10-19-22 Police Offer Tips on What Parents and Caregivers Need to Know About Illicit Fentanyl – Hawaii Police Department

Hawai‘i Police Department
Criminal Investigation Division – Area II
Captain Thomas Shopay
Phone: (808) 326-4646, Ext. 263
With Halloween approaching, Hawai’i Police Department is reminding the public to be aware of the dangers of fentanyl, which has been recovered by police during drug arrests across the island.  
Last month, Area I (east Hawai‘i) Vice officers made six fentanyl related arrests, recovering 475 M-30 fentanyl pills and 0.9 grams of powdered fentanyl. On the westside, Area II Vice officers also made six drug arrests last month, recovering 69 M-30 fentanyl pills and 55.7 grams of powdered fentanyl. From January 1, 2022 through September 30, 2022, Area I Vice recovered a total of 1,718 M-30 fentanyl pills and a total of 2.3 grams of powdered fentanyl, while Area II recovered 2,550 pills and 218.9 grams of powdered fentanyl.
“This drug is way more dangerous than anything else we’ve encountered in recent years,” says Detective Jesse Kerr, of HPD’s Area I Vice Section. He is 24-year-veteran of the department, who has worked in Vice for more than four years. 
One of the factors making illicit fentanyl so dangerous is that it is 50 times more deadly than heroin. Plus just a tiny amount of fentanyl, as little as two milligrams (about one grain of Hawaiian salt) can be fatal in a non-opioid-tolerant person. 
In addition, drug traffickers are disguising fentanyl as legitimate prescription pills, such as Adderall, Xanax, and OxyContin, or pressing it in colored pill form such as rainbow fentanyl.
“We used to see blue colored pills,” says Detective Kerr “and now we’re seeing fentanyl pills in all different colors as the drug traffickers try to elude law enforcement.”
“The risk is that people might unintentionally ingest something not realizing it may contain fentanyl,” adds Captain Thomas Shopay, of HPD’s Area II Criminal Investigation Division.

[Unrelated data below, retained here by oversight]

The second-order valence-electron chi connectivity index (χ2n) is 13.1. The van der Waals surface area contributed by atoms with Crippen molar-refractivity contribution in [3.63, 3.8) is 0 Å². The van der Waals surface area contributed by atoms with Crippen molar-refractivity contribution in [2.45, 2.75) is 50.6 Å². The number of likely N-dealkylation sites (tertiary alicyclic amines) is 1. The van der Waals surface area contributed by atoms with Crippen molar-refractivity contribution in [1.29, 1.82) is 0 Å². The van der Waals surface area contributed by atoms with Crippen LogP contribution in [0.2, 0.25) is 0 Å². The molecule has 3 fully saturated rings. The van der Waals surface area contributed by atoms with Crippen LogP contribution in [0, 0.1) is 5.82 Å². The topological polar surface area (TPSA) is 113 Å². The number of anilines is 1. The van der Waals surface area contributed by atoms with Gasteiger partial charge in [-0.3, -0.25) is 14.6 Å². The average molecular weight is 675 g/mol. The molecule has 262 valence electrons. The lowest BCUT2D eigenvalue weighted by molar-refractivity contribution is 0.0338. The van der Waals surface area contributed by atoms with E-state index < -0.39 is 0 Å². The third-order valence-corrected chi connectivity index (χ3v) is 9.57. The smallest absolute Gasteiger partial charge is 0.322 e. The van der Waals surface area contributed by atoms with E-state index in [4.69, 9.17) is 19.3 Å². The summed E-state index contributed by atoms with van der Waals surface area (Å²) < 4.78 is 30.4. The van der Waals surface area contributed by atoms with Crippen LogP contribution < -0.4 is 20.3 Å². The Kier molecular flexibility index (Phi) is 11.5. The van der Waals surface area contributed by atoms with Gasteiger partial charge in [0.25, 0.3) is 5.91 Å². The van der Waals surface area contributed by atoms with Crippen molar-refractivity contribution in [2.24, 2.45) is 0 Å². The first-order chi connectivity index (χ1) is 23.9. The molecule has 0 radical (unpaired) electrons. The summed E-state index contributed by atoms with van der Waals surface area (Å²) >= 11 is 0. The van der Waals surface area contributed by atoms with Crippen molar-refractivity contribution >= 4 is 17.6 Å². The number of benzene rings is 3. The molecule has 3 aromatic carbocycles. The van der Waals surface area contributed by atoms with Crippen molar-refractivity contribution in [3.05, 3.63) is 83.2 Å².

“People of all ages should always make sure they know the origin of the medication they take and to not take pills from unknown sources, even if they come from friends.” He notes that the drug landscape is dramatically different from even just a few years ago and encourages all parents and caregivers to be educated about current drug threats and to have informed talks with their kids.
If you encounter prescription medication or drugs of unknown origin, don’t touch them. Try to determine the item’s identity by checking with people who could have placed it there. If unable to determine its origin and the drug-related item seems suspicious, notify Hawai‘i Island police at (808) 935-3311.
 An individual experiencing fentanyl poisoning may exhibit one or more of the following:
An option may be to administer Naloxone, if it is available and you have received training in its administration. The Hawai‘i Health and Harm Reduction Center offers a free dose of Naloxone to all residents of Hawai‘I at https://www.hhhrc.org/naloxone.
If you have information on suspected fentanyl trafficking please contact police at (808) 935-3311.   Additionally, reports can be made for East Hawai`i to the Area I Vice section tip line at (808) 934-8423, or for West Hawai`i to the Area II Vice Section tip line at (808) 329-0423.
Below are additional resources available to help further your education on this topic:
https://www.dea.gov/sites/default/files/2021-12/DEA-OPCK_FactSheet_December%202021.pdf
https://www.getsmartaboutdrugs.gov/drugs/fentanyl

Tipsters who prefer to remain anonymous may call the island-wide Crime Stoppers number at 961-8300 and may be eligible for a reward of up to $1,000.00. Crime Stoppers is a volunteer program run by ordinary citizens who want to keep their community safe. Crime Stoppers does not record calls or subscribe to any Caller ID service. All Crime Stoppers information is kept confidential.
The Crime Stoppers TV Program is available on-demand from Nā Leo TV.

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